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Bush: The world reacts

  CHAT TRANSCRIPT
reporter Christiane Amanpour on international reaction to U.S. Elections

LONDON, England -- The final resolution of the U.S. presidential election after weeks of uncertainty was welcomed by the international community with relief but some caution over what George W. Bush's approach to foreign policy will be.

Japanese Prime Minister Yoshiro Mori, German Chancellor Gerhard Schroeder, British Prime Minister Tony Blair and Australian Prime Minister John Howard were among the first world leaders to congratulated the president-elect.

Israeli leader Ehud Barak and Palestinian President Yasser Arafat predicted the new administration would continue searching for Mideast peace.

Chinese president, Jiang Zemin, said he looked forward to working with Bush.

Schroeder, in a written message, said he hoped to meet Bush soon to tend the countries' traditionally good bilateral relations and build on the legacy of Bush's father, who as U.S. president backed German reunification in 1990.

"The decisive contribution to the reunification of Germany that the U.S. made under your father's leadership is anchored deep in Germans' consciousness," Schroeder said.

 VIDEO
The general consensus throughout the world is suspicion about Bush's legitimacy. CNN's Jim Bittermann reports (December 14)

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(QuickTime or Windows Media)

Different sides in the Middle East have various reactions to a Bush presidency. CNN's Jerrold Kessel has a summary (December 14)

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(QuickTime or Windows Media)

A China analyst says Bush will tread carefully there. CNN's Lisa Rose Weaver reports (December 14)

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(QuickTime or Windows Media)
 
  AUDIO
Robertson

Nato's General Secretary George Robertson welcomes the president- elect

142K/25 sec.
AIFF or WAV sound

Amanpour

Christiane Amanpour in London on European congratulations and concern

276K/50 sec.
AIFF or WAV sound
 
  ALSO
 

"Today, our partnership is proving its worth as we face new challenges in a world that is growing together."

Blair, who was playing host to President Bill Clinton during his visit to Dublin, Belfast and London, told Bush he hoped to strengthen the country's "special relationship" with the U.S. after what had been "a long and agonising wait for you."

"I'm very glad it is finally settled. I know that together we will strengthen still further the special friendship between Britain and the United States."

The foreign policy brief on Bush's Website names several countries of special interest to him. But none is in the Balkans, and that outlook worries some NATO members.

Bush cites Russia and China as concerns, along with Taiwan, Korea, India, Pakistan, the Pacific, the Gulf, and Chechnya.

EU foreign policy chief Javier Solana said it was vital to keep close ties between Washington and the 15-nation bloc.

He sent a message as foreign ministers of the 19-member NATO alliance gathered in Brussels to discuss a security deal with the EU which has drawn criticism in the United States.

Solana said: "We need to continue the existing close co-operation if we are to be successful in securing our common interests and values."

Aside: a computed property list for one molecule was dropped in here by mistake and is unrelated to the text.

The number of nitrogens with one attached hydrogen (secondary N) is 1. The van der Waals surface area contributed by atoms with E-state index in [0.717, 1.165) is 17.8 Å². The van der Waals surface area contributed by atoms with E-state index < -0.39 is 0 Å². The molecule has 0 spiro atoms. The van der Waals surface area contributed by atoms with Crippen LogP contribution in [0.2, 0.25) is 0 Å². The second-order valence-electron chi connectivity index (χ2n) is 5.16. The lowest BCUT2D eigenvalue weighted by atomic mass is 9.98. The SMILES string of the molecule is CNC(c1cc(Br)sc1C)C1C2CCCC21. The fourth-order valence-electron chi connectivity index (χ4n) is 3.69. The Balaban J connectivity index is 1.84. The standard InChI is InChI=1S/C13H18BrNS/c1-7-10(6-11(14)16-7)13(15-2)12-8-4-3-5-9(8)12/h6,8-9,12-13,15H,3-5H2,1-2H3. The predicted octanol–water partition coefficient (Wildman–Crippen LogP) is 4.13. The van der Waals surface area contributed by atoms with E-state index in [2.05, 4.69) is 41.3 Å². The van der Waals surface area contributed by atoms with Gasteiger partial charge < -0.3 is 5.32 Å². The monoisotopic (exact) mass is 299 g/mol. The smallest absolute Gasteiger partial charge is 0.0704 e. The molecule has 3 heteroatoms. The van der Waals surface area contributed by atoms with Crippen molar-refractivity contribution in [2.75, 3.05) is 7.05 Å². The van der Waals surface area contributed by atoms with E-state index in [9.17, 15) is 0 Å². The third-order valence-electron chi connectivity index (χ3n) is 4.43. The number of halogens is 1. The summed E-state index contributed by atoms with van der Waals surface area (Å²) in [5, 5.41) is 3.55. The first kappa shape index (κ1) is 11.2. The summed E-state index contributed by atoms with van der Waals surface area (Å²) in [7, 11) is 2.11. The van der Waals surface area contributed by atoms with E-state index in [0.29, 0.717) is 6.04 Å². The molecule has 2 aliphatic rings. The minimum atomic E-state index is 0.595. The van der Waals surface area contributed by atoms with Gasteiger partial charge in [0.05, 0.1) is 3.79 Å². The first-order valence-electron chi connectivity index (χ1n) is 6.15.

Irish Prime Minister Bertie Ahern, who earlier this week had talks with Clinton, said Bush has expressed strong support for the 1998 Good Friday agreement on Northern Ireland.

He said: "He (Bush) has made it clear that as president he will use the prestige and influence of the United States to develop and deepen the peace process."

In Scandinavia, the governments of Norway, Denmark and Finland congratulated Bush, and expressed confidence in the President-elect's international engagement.

Barak said he was "convinced that the new administration will continue to assist the people of the Middle East to instill peace among themselves."

Arafat said it was good news for the peace process that George W. Bush had been named U.S. president-elect.

"Definite. Not to forget that his father has started the Madrid conference," Arafat added.

Bush's father, George, was president when the Madrid conference first launched peace negotiations between Israel and the Palestinians in 1991, leading to the 1993 Oslo accords.

Messages of support were also sent from the Far East, China and Japan.

Japanese Prime Minister Yoshiro Mori said that his country wanted to co-operate with Bush to strengthen the alliance between the world's two largest economic powers.

Chinese President Jiang Zemin offered "warm congratulations" to Bush, although the prospect of a Bush presidency has caused concern in Beijing because of his support for Taiwan, which China considers a breakaway province.

Taiwan President Chen Shui-bian said: "The U.S. and Taiwan have a long history, and have common principles in pursuing democracy and respecting human rights."

South Korea's foreign ministry expressed hope that Bush will continue to support its peace drive on the Korean peninsula.

"Our government hopes the next U.S. administration will keep contributing significantly to peace and stability on the Korean peninsula, the Asia-Pacific region and the world," the ministry said in a statement.

Australian Prime Minister John Howard said Bush could count on Australia's commitment to working together.

Pakistan said it looked forward to working with the new Bush administration for peace in South Asia.

Pakistan's military ruler General Pervez Musharraf -- whose name Bush once could not remember when interviewed -- also sent a congratulations message.



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